There is no ‘bucket list’ - Lynne and I are both well, thank you – but we have arrived at a point in our lives where we have the time, the money and the good health to indulge in a passion for travel. We know how lucky and privileged we are to be able to do this, and we know it won’t last for ever, but while it does…..

Thursday, 25 February 2016

Mysore, Somnathpur and Srirangapatnam: Part 2 of India's Deep South

This was our second visit to Mysore, and there was a reason for that. In 2010 Thomas had driven us here from Coorg and that afternoon we had seen the Maharajah's Palace, Chamundi Hill and Devararja market as described, six years after the event, in yesterday’s post. In the evening we ate at a large and busy restaurant with a mixed Indian and Western clientele, usually a good sign. My butter chicken had seemed fine at the time but around three o'clock it woke me up with the information that I needed to vomit. The next few hours are best not discussed in detail.

I spent the day in the air-conditioned luxury of our hotel room, rising from my bed only (though frequently) to visit the bathroom. The consolation for being ill in India is that there is always cricket on the television, so I settled down to watch a one day international between Australia and the West Indies. I don't know how long before it had actually been played, but it kept me amused.

There was no reason why Lynne should miss out so she went out with Thomas and a local guide to visit Somnathpur and Srirangapatnam, arriving back mid-afternoon to tell me what a fascinating trip it had been - and has gone on about it ever since. Today was to be the day I caught up.

We set off at eight o'clock with Thomas and a different local guide. Our route first took us eastwards and across the Cauvery (or Kaveri) River. Rising in the Western Ghats and flowing southeast for 800km to the Bay of Bengal, the Cauvery drains most of Southern India.

River Cauvery, east of Mysore
The sugar cane harvest was still in full swing but Indian agriculture never pauses for breath and the cleared fields were already being prepared for the next crop….

Preparing the ground for the next crop, near Somnathpur
…in some places it was even being planted.

Planting the next crop, near Somnathpur
After an hour or so we reached the small village of Somnathpur.
Village India, near Somnathpur

From the 10th to the 14th century, before the Wadiyas ruled from Mysore, Karnataka was the fiefdom of the Hoysalas. Records say they were patrons of the arts and indefatigable temple builders, but they left little behind for their years of domination; only three fine examples of their distinctive temples survive. We have seen those at Bellur and Hallebid a hundred miles to the north, but they lack their roofs; the finest of all, the one I missed, was built in tiny Somnathpur in 1268.

Somnathpur Temple
The three conical towers each contain a shrine to one of three incarnations of Vishnu. They are built on a star-shaped foundation and each point of the multi-pointed stars is faithfully followed up through the decorations to the very top.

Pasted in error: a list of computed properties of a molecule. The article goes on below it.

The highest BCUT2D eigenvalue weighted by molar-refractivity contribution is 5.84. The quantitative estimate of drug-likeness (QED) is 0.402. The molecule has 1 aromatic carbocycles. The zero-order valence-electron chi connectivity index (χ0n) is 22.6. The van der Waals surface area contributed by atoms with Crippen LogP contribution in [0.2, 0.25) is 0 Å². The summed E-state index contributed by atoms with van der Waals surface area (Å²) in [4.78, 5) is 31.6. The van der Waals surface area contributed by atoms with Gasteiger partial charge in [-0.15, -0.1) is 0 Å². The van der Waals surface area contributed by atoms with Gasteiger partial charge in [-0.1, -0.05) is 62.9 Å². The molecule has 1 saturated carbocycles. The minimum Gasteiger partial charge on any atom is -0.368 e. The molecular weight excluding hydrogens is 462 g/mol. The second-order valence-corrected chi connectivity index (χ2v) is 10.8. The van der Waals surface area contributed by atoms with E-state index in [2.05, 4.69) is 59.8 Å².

The points of the star go all the way up, Somnathapur Temple
The temple is covered with carvings, many of them signed by the master craftsmen that made them. The lower parts of the wall have five bands with elephants at the base holding everything up, then horsemen, curling serpents, scenes of warfare and two rows of mythical animals.

Lower sections of the wall, Somnathpur Temple
 Above are gods and goddesses carved in sumptuous detail.

Shiva, Ganesh and Other Gods, Somnathpur Temple
 The stars, detailed carvings and heavily decorated towers are the essence of the Hoysala style

There is little to see inside, though the roof, as in the other Hoysala temples, is supported by granite pillars decorated by turning - common enough with wood, but a difficult undertaking with stone using medieval equipment.

Inside the Somnathpur Temple
The details of many of the roof decorations are only revealed by flash photographs.

'Banana Flower' roof decoration, Somnathpur Temple
Each shrine has a ‘Holy of Holies’ (guides usually prefer the Latin, Sanctum Santorum) containing an image of the appropriate avatar of Vishnu.
Santum Sanctorum, Somnathpur Temple
From Somnathpur we headed back towards Srirangapatnam on the main Mysore-Bangalore road.

Somnathpur to Sirangapatnam
We went by car, but other transport is available
En route we called in at a workshop making jaggery - unrefined sugar from the cane harvest. Walking in over the 'feather', the stripped off tips and outer leaves, we were surrounded by a rich vegetal smell not unlike silage but, perhaps ironically, not quite so sweet.
Boiling up the cane sugar juices, near Somnathpur
The juices from the cane are boiled until only the solids remain and they are then sun-dried in moulds. Palm sugar produced this way (see The Road to Mandalay) is often eaten as it is - though it can be mixed with coconut or other flavourings - and has a rich smoky flavour. Raw cane sugar is far less instantly appealing with a green vegetal taste neither of us liked. Jaggery is much used in the production of Indian sweets and it obviously pleased our local guide as he purchased several large slabs which looked like Sunlight Soap as it was sold in the 1950s (younger readers might find that last comparison baffling - never mind, it does not matter).
Jaggery, raw cane sugar
The town of Srirangapatnam, some 40 minutes north of Somnathpur, is more of an outsize straggling village and now spreads beyond the island in the Cauvery where the Vijaynagars, who ruled the area to the north, built a fort in 1454. The Wadiyars took the fort in 1616 and moved their capital there from Mysore. In 1761 The Hindu Wadiyars were deposed by Haider Ali and for the next 38 years he and his son and successor Tipu Sultan transformed Mysore into a small but powerful Muslim state.

Our tour of Srirangapatnam actually began at Tipu Sultan’s mausoleum, but a more logical start to this story is at his palace Daria Daulat Bagh.

The palace is approached across a formal garden, a green sward dotted with bushes and trees - mango, mahogany (leafless at this time of year), araucaria and rain trees. The palace would look better without the tatty green shades – they were new when Lynne was here last – that protect the murals painted on the walls of the surrounding open walkway.

Daria Daulat Bagh, Tipu Sultan's Palace, Srirangapatnam